“Woo hoo,” one person called.

“Hold on,” said another… “I heard him say he was going to fetch her luggage … … HE’S RUNNING ACROSS THE RUNWAY!” At that, he jumped into the vehicle and tore off towards the departing Airbus, tyres squealing.

Of course, the youngster wasn’t running across the runway. That would have been ridiculous.

He had, in fact, wandered into the strictly off-limits military base, believing he might find the old girl’s baggage there. When the ground crew heard, they all laughed heartily about how he’d probably been arrested and may have been facing a firing squad or enjoying a public flogging at any moment.

But time was a wastin. After all the excitement, and still not knowing the fate of the youngster, we left without the old girl’s stuff, but with the chillies, sanitary pads and giant bag of onions safely stowed in the aft compartment.

The flight itself was reasonably uneventful. Apart from the fact that the pilot had never flown to that exact village. His map, which was strapped to his leg, was useful to a point, but as we got closer to where we thought we were meant to be, I turned around and asked the old girl if she recognised the area and could tell us where the village was.

“Yes,” she said confidently. “It’s down.”

“Uh, yup, I know it’s down,” I thought. “After all, we are in a helicopter …”

All I managed was, “Down where? Down, down? Or down up,” pointing towards Everest. After the stressful morning I was clearly losing my mind.

Plain “down,” was all we got back though, as she shook her head.

Fortunately the village houses a school, which could boast intelligent teachers or pupils, because, after circling the area a few times, we eventually spied smoke signals off in the distance, and a person waving a giant flag.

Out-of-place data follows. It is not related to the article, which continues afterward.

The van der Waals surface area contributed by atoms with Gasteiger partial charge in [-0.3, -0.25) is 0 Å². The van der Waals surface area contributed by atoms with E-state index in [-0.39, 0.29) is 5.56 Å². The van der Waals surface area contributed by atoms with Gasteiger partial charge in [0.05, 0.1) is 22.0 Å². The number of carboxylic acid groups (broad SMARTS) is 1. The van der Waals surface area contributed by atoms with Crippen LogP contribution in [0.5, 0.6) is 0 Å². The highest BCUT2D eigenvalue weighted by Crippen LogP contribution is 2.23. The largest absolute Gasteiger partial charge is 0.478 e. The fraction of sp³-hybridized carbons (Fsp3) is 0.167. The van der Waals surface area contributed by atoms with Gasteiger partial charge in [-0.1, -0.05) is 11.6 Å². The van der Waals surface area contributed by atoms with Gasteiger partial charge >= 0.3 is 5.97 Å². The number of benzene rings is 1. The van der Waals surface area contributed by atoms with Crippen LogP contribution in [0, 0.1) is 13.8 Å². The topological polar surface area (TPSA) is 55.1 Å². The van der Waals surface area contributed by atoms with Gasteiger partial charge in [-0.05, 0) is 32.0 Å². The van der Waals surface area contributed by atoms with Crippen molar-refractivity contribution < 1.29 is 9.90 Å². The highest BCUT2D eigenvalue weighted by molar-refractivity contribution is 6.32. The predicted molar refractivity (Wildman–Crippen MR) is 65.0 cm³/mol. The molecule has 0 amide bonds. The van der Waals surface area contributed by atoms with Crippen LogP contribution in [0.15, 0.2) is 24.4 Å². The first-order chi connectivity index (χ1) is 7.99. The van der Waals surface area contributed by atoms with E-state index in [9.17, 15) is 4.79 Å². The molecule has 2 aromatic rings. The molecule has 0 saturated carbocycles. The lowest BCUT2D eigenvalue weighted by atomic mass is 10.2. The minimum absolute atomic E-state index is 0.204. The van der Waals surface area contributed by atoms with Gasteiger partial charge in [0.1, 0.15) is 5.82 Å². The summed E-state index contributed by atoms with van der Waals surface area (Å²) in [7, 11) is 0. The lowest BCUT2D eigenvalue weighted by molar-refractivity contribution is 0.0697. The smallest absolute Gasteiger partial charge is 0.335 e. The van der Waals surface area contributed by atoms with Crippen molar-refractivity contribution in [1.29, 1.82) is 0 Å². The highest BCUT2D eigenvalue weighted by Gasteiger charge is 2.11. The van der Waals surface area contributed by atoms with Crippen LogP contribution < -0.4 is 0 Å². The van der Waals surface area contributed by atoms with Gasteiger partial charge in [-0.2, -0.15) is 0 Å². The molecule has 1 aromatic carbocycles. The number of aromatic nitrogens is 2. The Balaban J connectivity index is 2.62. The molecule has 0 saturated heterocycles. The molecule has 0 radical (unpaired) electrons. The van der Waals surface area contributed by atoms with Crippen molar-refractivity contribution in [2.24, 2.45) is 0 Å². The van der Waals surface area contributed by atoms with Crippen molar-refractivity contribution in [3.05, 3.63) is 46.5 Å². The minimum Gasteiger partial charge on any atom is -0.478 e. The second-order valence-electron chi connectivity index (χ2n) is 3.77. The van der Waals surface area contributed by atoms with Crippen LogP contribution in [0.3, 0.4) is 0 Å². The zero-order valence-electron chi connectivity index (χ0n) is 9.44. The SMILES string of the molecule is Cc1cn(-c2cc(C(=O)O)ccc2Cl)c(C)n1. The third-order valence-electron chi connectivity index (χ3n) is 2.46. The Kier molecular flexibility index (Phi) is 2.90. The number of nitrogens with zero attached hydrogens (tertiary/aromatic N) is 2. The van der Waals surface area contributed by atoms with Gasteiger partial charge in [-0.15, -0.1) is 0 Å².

“There down?” I asked the old bat, having lost all use of the English language.

She nodded as if to say, “well obviously, you cretin. Can’t you see the smoke signals and wild flag-waving?”

After dodging a string of prayer flags, our outstanding pilot landed in a small field and we alighted. The onions, gigantic bag of chillies, mystery boxes, sanitary pads and old girl were offloaded and we watched as the villagers manhandled the young patient down the hill to the helicopter.


As we took off I could see the old girl telling anyone who would listen about how we had left her luggage behind.

And now, a day later, I’m haunted still by the image of an old lady wandering about in a nondescript Himalayan village, wondering when she might be reunited with her underwear and other precious belongings. At least she has her chillies though.


2 comments on “About onions, chillies and a little old lady searching for her underwear *a true story

  1. madasue
    September 3, 2015

    Haha, sounds as unhurriedly chaotic as Tana!

  2. Mabel Saul
    September 3, 2015

    I would love to read all again and again as I’m so thrilled at seeing all that you wrote in your Blog.

Comments are closed.


This entry was posted on September 3, 2015 by in Humour, Writing and tagged , , , , .